Pseudo Active and Passive Forces

bulk friction ?=30°, wall friction ?w=10°

50

40 Passive force, 0° slope 30 20*Active force, 0° slope Passive force, 29° cyclic slope 20 20*Active force, 29° cyclic slope 10

0 10 20 30 40 50 60 70

angle of localisation

α

(°)

Figure 6: Variations of Pactive and Ppassive with the angle α of inclination of localisation for a given set of friction angles {?=30°, ?w=10°}, and 2 different surface inclinations, β=0° and β=βcyclic=29°, since one gets βcyclic=29° for {?=30°, ?w=10°}. The minimum of passive failure is much larger when β= βcyclic=29° than when β=0°; also Max of active failure and Min of passive failure occur both at α=40° for 29°.

Force

(in ρgho?/2 unit)

? ; ?w ? =20°; 0°=?w ? =20°;10°=?w ? =20°; 30°=?w ? =30°; 0°=?w ? =30°; 10°=?w ? =30° ; 20°=?w ? =30°; 30°=?w ? =40°; 0°=?w ? =40°;10°=?w ? =40°; 30°=?w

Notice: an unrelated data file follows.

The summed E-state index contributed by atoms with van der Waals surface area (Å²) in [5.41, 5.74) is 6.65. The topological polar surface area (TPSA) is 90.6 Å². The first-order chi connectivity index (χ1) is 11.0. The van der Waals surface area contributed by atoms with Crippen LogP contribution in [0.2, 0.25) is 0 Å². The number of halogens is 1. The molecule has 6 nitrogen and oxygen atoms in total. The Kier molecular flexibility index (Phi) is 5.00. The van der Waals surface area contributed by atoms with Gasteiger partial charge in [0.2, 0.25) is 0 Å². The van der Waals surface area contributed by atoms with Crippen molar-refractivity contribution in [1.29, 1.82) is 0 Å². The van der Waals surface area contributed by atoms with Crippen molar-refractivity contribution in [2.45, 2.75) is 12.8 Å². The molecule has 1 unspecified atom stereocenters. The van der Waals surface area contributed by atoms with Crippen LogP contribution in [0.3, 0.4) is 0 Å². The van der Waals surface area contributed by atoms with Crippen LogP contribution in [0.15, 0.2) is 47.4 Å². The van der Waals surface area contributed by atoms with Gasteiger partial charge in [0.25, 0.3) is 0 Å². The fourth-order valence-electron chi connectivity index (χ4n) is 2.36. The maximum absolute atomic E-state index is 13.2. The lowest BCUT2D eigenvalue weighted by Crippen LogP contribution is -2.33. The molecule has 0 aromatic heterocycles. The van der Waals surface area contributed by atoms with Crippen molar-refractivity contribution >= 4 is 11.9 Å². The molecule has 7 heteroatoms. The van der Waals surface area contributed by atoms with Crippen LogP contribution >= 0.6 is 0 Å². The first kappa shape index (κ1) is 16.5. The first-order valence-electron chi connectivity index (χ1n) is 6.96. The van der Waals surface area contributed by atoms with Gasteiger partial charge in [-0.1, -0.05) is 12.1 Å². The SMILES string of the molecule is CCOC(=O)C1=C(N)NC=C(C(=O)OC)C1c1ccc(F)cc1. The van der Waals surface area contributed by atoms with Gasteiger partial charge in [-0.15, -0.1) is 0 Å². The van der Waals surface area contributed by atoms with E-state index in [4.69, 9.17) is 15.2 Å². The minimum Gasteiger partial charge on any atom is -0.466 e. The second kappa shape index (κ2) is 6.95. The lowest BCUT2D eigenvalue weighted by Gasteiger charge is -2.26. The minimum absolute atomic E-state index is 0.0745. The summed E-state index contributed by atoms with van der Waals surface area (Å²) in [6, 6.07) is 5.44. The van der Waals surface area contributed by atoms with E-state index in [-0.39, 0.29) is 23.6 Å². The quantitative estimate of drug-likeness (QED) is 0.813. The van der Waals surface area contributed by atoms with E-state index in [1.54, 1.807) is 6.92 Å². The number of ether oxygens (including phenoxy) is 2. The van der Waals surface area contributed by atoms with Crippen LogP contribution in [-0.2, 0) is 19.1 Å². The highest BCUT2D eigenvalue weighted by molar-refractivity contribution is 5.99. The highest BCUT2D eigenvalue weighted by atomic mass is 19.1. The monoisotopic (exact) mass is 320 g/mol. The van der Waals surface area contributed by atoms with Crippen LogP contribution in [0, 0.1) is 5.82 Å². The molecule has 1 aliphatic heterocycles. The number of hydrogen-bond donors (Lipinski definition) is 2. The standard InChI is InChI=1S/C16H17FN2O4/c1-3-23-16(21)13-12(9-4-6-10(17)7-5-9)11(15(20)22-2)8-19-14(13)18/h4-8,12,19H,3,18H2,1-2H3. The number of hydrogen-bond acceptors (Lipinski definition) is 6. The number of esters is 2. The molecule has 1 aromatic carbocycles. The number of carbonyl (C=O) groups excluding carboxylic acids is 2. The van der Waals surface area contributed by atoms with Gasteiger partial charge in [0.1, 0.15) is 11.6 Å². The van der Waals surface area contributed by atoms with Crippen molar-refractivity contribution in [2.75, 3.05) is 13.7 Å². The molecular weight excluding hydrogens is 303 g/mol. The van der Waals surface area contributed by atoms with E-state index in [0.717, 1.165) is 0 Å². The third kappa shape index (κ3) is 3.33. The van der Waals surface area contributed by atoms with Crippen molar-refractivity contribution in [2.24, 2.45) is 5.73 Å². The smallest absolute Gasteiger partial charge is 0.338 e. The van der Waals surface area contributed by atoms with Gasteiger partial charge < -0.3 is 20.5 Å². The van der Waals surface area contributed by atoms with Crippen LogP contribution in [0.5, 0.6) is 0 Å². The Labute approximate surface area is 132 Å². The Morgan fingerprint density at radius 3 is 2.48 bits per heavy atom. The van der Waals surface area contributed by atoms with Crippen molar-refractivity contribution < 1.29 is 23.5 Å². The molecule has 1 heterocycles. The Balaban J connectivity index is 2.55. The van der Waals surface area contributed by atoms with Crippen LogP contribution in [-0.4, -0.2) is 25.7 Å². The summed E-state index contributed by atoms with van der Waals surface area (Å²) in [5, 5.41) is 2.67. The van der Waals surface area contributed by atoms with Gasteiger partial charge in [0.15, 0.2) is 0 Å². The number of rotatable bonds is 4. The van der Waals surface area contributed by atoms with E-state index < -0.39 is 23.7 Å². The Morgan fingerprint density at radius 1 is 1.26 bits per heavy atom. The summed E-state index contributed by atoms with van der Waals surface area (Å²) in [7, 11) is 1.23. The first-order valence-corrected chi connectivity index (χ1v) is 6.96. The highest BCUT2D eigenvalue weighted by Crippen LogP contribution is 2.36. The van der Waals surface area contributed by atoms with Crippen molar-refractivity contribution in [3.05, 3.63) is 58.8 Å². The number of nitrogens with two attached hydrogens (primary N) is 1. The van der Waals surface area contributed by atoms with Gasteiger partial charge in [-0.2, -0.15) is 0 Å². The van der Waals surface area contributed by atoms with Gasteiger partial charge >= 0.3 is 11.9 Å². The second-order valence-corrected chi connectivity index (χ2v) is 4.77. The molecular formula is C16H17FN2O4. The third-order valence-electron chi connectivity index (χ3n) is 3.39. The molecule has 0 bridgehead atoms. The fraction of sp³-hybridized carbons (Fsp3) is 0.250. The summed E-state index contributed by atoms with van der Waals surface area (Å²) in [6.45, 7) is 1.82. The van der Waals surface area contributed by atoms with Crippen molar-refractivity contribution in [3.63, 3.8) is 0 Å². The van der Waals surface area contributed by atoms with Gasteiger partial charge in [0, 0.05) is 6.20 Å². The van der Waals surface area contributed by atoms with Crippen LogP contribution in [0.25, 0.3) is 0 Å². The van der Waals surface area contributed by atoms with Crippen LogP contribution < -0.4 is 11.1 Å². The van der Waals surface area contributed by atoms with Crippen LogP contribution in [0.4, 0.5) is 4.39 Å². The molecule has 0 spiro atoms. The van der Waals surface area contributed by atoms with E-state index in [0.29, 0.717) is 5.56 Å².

β=0 Min of P passive 2,03 2,60 4,37 3,00 4,10 5,8 22,40 4,61 6,85 22,00

β=0 Max of P active 0,49 0,44 0,37 0,33 0,30 0,28 0,17 0,22 0,20 0,17

βcyclic

(°) 13 16 19 27 29 29,5 30 40 40 40

βcyclic Min of P passive 2,79 4,50 16,40 7,70 19,00 79,00 75,00

βcyclic Max of P active 0,61 0,62 0,69 0,55 0,60 0,63 0,58

Table 1: This table reports the values of passive and active forces P needed to push (passive) or to retain the wall (active state), when the free surface is horizontal (columns #2 & 3), and when the free surface is inclined at the angle βcyclic which corresponds to stable cyclic conditions (βcyclic is in column #4, passive and active values of P are in columns #5 & 6), for the pairs of friction angles (?,?w) for which βcyclic exist. The angles of friction ? and ?w of the bulk and for the wall-medium interface are given in column #1. The unit of P is ρgho?/2. One notes the large increase of the force needed for passive failure when the free surface gets inclined. As noted also in Fig. 5 caption, the cyclic conditions cannot be obtained for: (?=30°, ?w=30°), (?=40°, ?w=10°), (?=40°, ?w=30°)